KUALA LUMPUR, MALAYSIA: After touring the four states which fell to the opposition last month, Umno top guns are hearing a recurrent theme from the grassroots: It is time for a leadership change.
From banners explicitly asking Prime Minister Abdullah Badawi to step down to subtle hints from local leaders made during closed-door discussions, the message was not lost.
In Selangor, for example, a banner put up outside the venue of the dialogue on Wednesday (16 Apr) asked Pak Lah, as the PM is affectionately known, to hand over the leadership to a successor now.
Another one read "Najib - president; Muhyiddin - deputy president", indicating a preference for Deputy PM Najib Razak and Umno vice-president Muhyiddin Yassin to move up the party hierarchy.
A Selangor Umno official denied putting up the banners, which were prominently displayed in front of a hotel where the two-hour dialogue took place.
But no one removed the banners, which would have been deemed offensive before last month's watershed general election.
The dissent against Abdullah also took the form of fliers criticising his businessman son Kamaluddin, who is said to have benefited from state contracts.
The fliers were secretly distributed in the hotel and were also found on windscreens of cars parked there.
It is a message that has been hard to ignore as Najib and his Umno management committee tour the states to gather feedback from party grassroots about why Umno did so badly in the polls.
The calls for PM Abdullah to step down were especially strident in Kedah and Penang - the PM's home state.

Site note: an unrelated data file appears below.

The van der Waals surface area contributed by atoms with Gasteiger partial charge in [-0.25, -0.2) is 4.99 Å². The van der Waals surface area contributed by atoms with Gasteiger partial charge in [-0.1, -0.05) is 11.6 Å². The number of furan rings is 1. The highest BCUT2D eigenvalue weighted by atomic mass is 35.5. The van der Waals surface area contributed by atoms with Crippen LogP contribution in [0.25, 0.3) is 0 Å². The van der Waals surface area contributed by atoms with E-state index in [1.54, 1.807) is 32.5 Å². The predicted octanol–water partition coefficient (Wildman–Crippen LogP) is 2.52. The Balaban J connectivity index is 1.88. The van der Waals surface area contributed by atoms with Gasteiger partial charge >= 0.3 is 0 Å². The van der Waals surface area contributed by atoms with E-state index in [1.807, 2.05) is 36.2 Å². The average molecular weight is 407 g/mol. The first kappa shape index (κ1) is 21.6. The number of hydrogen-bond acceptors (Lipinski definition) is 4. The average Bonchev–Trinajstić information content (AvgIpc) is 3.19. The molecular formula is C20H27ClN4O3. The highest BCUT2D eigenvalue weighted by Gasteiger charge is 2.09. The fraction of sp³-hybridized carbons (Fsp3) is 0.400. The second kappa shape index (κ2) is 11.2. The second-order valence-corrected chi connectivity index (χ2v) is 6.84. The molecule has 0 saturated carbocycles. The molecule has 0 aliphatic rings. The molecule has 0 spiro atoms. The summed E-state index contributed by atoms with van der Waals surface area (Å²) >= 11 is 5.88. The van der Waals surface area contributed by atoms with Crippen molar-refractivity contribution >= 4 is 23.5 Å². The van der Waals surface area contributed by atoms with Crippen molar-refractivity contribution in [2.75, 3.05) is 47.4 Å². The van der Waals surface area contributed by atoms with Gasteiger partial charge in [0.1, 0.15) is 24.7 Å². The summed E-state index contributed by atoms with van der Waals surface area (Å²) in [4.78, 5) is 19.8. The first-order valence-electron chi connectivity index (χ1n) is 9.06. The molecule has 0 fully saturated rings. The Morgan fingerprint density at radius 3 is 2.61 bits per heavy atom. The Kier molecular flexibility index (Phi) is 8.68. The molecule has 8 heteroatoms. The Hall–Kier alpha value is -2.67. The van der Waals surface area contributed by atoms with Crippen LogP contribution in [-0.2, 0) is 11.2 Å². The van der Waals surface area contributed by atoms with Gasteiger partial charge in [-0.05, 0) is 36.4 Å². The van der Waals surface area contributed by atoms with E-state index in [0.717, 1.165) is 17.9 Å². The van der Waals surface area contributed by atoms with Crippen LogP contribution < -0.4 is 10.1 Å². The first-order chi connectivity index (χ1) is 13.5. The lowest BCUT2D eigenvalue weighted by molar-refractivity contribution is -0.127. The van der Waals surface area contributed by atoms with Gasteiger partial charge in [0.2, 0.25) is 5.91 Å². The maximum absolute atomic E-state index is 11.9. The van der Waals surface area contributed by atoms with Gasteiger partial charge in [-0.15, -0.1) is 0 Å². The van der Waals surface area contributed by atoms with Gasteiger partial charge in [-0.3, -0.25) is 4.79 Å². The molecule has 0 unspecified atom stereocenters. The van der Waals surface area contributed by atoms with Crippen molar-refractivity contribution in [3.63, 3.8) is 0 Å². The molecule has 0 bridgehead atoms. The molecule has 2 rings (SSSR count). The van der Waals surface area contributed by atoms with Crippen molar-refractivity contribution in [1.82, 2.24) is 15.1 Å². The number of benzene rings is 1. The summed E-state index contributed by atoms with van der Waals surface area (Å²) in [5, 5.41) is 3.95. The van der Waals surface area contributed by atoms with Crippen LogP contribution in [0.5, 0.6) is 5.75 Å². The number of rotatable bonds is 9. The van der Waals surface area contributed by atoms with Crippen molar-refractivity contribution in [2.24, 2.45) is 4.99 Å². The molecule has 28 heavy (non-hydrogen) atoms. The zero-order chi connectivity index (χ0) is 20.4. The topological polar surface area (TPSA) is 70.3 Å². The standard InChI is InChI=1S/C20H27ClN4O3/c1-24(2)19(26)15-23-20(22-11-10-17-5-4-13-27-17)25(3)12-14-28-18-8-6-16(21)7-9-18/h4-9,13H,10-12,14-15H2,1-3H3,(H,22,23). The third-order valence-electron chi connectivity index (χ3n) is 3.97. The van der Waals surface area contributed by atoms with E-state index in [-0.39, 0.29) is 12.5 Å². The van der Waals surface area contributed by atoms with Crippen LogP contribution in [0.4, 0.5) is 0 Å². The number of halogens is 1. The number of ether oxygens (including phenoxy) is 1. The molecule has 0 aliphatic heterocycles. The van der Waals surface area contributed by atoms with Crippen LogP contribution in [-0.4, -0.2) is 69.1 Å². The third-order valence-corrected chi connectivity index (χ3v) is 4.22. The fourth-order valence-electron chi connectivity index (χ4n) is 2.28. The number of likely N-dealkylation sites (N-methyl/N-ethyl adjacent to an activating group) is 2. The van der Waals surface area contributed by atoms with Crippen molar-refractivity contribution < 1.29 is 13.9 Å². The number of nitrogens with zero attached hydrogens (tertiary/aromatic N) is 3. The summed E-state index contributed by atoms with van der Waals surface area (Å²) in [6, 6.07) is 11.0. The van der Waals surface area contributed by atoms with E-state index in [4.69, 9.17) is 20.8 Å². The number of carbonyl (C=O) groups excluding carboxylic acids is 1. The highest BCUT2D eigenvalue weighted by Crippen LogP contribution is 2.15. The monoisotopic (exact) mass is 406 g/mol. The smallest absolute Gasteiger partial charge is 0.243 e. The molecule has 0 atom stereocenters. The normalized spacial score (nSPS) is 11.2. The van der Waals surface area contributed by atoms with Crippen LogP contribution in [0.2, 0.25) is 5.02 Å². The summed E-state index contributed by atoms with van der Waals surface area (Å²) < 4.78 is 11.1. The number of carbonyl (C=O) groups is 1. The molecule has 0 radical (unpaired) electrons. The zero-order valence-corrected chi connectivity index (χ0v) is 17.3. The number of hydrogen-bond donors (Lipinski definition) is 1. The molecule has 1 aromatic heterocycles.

Umno Pokok Sena division secretary Ramli Yunus told The Straits Times: 'There was a lot of unhappiness during the dialogue over the election results.
"Division leaders want Pak Lah to take responsibility for the defeat, but I think everyone, including local leaders, should also share the blame."
In Sungai Petani, where the dialogue with Kedah local leaders took place, the audience shouted "president" when the master of ceremony welcomed Najib and "deputy president" when Muhyiddin's name was mentioned, a source said.
A former minister from Kedah, Kadir Sheikh Fadzir, also did not mince his words when he lashed out at the party leadership for ignoring the views of local leaders, especially in the selection of candidates for the election.
In Perak, the angry grassroots prompted Najib to say for the first time that he would discuss the "time and formula" for the succession with his boss.